02/25/2015 12:20 pm ET Updated Dec 06, 2017

A Retrospective of Architect David Adjaye Examines His Prolific Body of Work


When the ongoing visual transformation of London is discussed, the most obvious architectural players are the big hitters like Norman Foster, Richard Rogers and Zaha Hadid. But one other architect has arguably done more in a quieter way to not just influence the look and feel of the city, but to embody its modern reality.

By Justin Quirk, February 25, 2015

David Adjaye is the British architect responsible for some 50 built projects spanning London, the U.S., Europe and Ghana's capital Accra. His most recent commissions include the design of the National Museum of African American History and Culture in Washington, D.C., as well as the National Museum of Slavery and Freedom in Cape Coast, Ghana. The Rivington Place Gallery, designed by Adjaye and opened in 2007, in Shoreditch, London has been responsible for some of the city's most impressive studies of black culture, most notably the Black Chronicles exhibitions.

Throughout his career, Adjaye has worked closely with the world of art. As well as designing Chris Ofili's home (Adjaye studied architecture at the Royal College while Ofili was an art student there) and appearing in his painting, "Lime Bar" (recently on show at New York's New Museum, the pair collaborated on "The Upper Room" (2002), a chapel-like, wooden environment holding a series of 13 paintings and now owned by The Tate. Adjaye has also designed homes for artists Tim Noble and Sue Webster, Dinos Chapman, Lorna Simpson and James Casebere.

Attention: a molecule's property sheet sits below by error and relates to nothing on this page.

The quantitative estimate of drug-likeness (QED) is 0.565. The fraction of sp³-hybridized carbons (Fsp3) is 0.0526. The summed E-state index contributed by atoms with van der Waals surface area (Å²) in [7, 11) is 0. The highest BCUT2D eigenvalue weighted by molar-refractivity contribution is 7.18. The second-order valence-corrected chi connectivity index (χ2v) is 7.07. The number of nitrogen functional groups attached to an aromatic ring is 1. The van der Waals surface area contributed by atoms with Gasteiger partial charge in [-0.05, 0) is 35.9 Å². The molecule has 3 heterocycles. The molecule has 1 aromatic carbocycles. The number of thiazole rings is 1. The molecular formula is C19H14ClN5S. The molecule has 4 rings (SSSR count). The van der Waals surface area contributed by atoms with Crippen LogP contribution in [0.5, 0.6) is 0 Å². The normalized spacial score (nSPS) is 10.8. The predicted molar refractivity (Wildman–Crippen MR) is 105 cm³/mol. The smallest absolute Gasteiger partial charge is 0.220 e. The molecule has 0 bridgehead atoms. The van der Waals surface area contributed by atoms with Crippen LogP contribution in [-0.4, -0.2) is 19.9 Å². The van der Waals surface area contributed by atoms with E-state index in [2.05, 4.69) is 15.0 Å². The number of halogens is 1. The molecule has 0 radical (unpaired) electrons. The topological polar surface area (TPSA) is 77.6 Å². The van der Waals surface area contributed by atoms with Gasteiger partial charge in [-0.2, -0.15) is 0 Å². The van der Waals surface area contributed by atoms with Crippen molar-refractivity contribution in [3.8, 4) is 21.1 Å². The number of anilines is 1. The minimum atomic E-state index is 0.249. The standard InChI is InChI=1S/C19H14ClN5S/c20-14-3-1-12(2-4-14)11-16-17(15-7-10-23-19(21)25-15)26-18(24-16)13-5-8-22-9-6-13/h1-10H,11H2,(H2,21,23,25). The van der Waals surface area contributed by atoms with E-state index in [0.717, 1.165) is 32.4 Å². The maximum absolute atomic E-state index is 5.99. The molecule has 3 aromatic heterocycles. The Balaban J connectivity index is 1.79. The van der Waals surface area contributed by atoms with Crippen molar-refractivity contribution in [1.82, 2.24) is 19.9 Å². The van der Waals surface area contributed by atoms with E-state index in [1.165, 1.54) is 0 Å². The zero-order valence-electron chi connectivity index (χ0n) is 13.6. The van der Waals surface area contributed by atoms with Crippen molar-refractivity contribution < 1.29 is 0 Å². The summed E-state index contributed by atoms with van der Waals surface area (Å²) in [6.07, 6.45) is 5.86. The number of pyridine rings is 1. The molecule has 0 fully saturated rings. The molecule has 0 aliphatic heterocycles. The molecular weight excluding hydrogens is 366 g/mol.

In this retrospective study of Adjaye's career, more than 30 of his projects are analyzed and celebrated, with a vast trove of archive material - drawings, models, photographs, videos and material samples - used to look at buildings as wide-ranging as the Moscow School of Management and the MCA Denver. With some of the architect's grandest projects still ahead of him - most notably the National Museum of African American History and Culture currently under construction in Washington, D.C. - this is a fitting time to take stock of Adjaye's work so far.

"David Adjaye: Form, Heft, Material" is on view at Haus der Kunst in Munich through May 31, 2015.

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--Justin Quirk is the Editorial Director of HOUSE magazine, as well as a contributor to the Guardian, Esquire, Shortlist, Stylist, Grazia and The Sunday Telegraph. Quirk is based in London and explores the writing world in the realm of arts and culture.